What and why?
The SOPA and PIPA legislation currently going through the American congress has impact and ramifications far beyond the shores of the US and piracy, and is a threat to the Free and Open internet that we have today. It iS a blunt, badly constructed piece of legislation that seeks to prop up an industry based on old business models by clamping down on new and innovative ways of producing and disseminating content. As with most bad pieces of legislation it will be open to creep and opportunism, where arbitrary take down and closure of sites pointing to or serving content would prevail. It offers a world where the winners will be the established players with large legal teams and vested interests and the losers will be everyone else. It is an outcome which we, as part of the Open movement, are fighting against.
What could it do?
Would it effect Open Data? We don’t know, as open data is made available by data owners under open licensing. It might constrain the publishing of data that has been scraped, but the legal arguments as to whether data is protected by copyright and IP law are complex.
It could constrain search, if you fall foul of its broad and ill-defined terms. You may have a site but it might as well not exist if it doesn’t show up in search results.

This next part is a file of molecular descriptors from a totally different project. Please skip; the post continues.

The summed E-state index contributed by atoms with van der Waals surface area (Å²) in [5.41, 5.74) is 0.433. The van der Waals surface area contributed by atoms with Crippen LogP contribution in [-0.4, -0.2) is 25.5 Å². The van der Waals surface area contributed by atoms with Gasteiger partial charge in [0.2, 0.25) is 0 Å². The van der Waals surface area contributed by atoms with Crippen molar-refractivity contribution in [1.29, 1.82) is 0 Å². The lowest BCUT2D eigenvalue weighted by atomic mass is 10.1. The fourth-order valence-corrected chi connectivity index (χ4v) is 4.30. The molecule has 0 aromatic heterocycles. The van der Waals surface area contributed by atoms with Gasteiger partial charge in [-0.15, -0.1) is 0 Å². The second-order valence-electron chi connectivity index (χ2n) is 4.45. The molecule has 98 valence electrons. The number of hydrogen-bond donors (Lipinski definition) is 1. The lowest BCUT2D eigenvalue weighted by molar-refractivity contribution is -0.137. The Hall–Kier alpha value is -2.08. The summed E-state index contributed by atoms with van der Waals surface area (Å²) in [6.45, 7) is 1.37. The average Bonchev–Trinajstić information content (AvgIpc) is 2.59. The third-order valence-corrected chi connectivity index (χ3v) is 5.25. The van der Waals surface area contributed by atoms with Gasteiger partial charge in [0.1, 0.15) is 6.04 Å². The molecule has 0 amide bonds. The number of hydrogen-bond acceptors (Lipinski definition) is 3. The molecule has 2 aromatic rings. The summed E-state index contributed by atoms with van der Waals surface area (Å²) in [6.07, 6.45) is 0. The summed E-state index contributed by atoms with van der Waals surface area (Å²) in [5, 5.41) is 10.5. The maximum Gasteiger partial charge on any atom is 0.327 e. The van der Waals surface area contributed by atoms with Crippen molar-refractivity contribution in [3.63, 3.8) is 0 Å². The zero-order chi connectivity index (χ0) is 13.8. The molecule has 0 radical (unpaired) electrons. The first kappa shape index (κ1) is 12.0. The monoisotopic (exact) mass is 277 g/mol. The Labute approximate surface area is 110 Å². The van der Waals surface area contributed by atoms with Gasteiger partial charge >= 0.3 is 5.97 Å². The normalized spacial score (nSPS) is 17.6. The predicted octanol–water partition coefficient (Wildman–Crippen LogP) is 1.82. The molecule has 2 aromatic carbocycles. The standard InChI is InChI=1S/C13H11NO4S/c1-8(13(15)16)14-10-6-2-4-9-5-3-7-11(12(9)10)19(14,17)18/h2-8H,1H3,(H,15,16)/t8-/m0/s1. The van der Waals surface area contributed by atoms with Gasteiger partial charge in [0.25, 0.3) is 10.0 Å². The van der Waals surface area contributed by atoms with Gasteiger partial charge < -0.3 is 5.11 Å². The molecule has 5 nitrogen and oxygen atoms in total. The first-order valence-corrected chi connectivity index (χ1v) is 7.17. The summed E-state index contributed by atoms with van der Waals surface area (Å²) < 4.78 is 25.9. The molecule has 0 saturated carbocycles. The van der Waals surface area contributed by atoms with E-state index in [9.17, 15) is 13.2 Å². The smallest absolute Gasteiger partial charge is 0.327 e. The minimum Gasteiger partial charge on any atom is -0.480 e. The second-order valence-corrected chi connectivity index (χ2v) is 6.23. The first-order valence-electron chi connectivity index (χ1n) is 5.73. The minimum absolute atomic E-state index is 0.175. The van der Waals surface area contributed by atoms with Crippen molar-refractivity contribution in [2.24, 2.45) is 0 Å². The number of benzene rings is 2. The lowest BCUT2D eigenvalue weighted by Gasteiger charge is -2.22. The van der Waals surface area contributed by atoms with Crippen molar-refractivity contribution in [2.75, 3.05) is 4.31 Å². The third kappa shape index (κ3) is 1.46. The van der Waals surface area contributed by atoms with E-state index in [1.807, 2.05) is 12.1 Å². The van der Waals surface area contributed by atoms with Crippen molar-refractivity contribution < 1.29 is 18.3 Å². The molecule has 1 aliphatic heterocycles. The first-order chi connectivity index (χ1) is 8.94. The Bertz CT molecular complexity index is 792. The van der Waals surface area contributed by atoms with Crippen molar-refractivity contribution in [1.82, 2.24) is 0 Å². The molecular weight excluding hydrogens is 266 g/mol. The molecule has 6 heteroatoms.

It can effect free expression – just imagine the internet awash with copyright bots who can automatically close down or de link sites with out any recourse to the law. You can get a flavour of this on on some sites that have content sniffing technology.
Who decides what is or isn’t copyrighted or IP protected material? In the SOPA world you will be found guilty and then have to fight to prove your innocence. How will this effect the ability to expose wrongdoing if the evidence is subject to SOPA and PIPA?
Many people have written about why these laws are a bad thing and some links are below. From the UK we can only watch and hope.
Last night several members of congress, who originally supported the SOPA/PIPA bill withdrew their support due to the massive international campaign that saw many thousands of websites, including Open Data Manchester’s, go dark and people ‘block the switchboards’ of the American congress. It was a victory in the battle to protect our free and open internet but there is too much money at stake and we are sure we will see a revised, more subtle form of SOPA/PIPA in the not too distant future.